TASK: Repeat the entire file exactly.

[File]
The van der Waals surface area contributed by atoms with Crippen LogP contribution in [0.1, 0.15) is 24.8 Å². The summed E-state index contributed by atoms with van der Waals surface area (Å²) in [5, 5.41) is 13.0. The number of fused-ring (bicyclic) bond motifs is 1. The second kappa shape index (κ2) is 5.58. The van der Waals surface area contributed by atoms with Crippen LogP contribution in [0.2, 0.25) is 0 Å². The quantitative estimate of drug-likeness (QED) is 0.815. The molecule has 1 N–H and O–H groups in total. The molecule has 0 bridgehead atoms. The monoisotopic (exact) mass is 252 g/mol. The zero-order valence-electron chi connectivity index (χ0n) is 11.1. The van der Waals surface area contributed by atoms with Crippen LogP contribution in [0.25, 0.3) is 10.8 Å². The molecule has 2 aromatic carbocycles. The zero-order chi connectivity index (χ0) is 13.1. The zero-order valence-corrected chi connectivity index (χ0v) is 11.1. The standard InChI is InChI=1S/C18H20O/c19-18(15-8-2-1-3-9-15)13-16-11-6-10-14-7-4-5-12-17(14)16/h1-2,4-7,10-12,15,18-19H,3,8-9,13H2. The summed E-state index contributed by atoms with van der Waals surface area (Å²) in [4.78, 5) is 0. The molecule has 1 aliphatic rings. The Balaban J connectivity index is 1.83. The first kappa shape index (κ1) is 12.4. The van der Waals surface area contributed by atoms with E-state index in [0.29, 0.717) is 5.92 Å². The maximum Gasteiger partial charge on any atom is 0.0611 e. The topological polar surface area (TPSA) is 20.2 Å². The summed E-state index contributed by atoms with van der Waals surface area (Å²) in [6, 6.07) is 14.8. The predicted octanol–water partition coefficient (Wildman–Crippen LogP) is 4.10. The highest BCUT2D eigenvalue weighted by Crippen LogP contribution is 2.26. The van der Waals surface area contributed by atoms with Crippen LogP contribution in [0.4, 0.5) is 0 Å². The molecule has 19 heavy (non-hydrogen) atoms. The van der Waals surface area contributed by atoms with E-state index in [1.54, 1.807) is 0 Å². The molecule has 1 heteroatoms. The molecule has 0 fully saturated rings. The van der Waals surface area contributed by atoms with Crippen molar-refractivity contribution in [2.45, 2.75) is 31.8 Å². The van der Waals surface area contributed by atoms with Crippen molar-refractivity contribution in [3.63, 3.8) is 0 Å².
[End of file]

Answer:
The van der Waals surface area contributed by atoms with Crippen LogP contribution in [0.1, 0.15) is 24.8 Å². The summed E-state index contributed by atoms with van der Waals surface area (Å²) in [5, 5.41) is 13.0. The number of fused-ring (bicyclic) bond motifs is 1. The second kappa shape index (κ2) is 5.58. The van der Waals surface area contributed by atoms with Crippen LogP contribution in [0.2, 0.25) is 0 Å². The quantitative estimate of drug-likeness (QED) is 0.815. The molecule has 1 N–H and O–H groups in total. The molecule has 0 bridgehead atoms. The monoisotopic (exact) mass is 252 g/mol. The zero-order valence-electron chi connectivity index (χ0n) is 11.1. The van der Waals surface area contributed by atoms with Crippen LogP contribution in [0.25, 0.3) is 10.8 Å². The molecule has 2 aromatic carbocycles. The zero-order chi connectivity index (χ0) is 13.1. The zero-order valence-corrected chi connectivity index (χ0v) is 11.1. The standard InChI is InChI=1S/C18H20O/c19-18(15-8-2-1-3-9-15)13-16-11-6-10-14-7-4-5-12-17(14)16/h1-2,4-7,10-12,15,18-19H,3,8-9,13H2. The summed E-state index contributed by atoms with van der Waals surface area (Å²) in [4.78, 5) is 0. The molecule has 1 aliphatic rings. The Balaban J connectivity index is 1.83. The first kappa shape index (κ1) is 12.4. The van der Waals surface area contributed by atoms with E-state index in [0.29, 0.717) is 5.92 Å². The maximum Gasteiger partial charge on any atom is 0.0611 e. The topological polar surface area (TPSA) is 20.2 Å². The summed E-state index contributed by atoms with van der Waals surface area (Å²) in [6, 6.07) is 14.8. The predicted octanol–water partition coefficient (Wildman–Crippen LogP) is 4.10. The highest BCUT2D eigenvalue weighted by Crippen LogP contribution is 2.26. The van der Waals surface area contributed by atoms with Crippen LogP contribution in [0.4, 0.5) is 0 Å². The molecule has 19 heavy (non-hydrogen) atoms. The van der Waals surface area contributed by atoms with E-state index in [1.54, 1.807) is 0 Å². The molecule has 1 heteroatoms. The molecule has 0 fully saturated rings. The van der Waals surface area contributed by atoms with Crippen molar-refractivity contribution in [2.45, 2.75) is 31.8 Å². The van der Waals surface area contributed by atoms with Crippen molar-refractivity contribution in [3.63, 3.8) is 0 Å².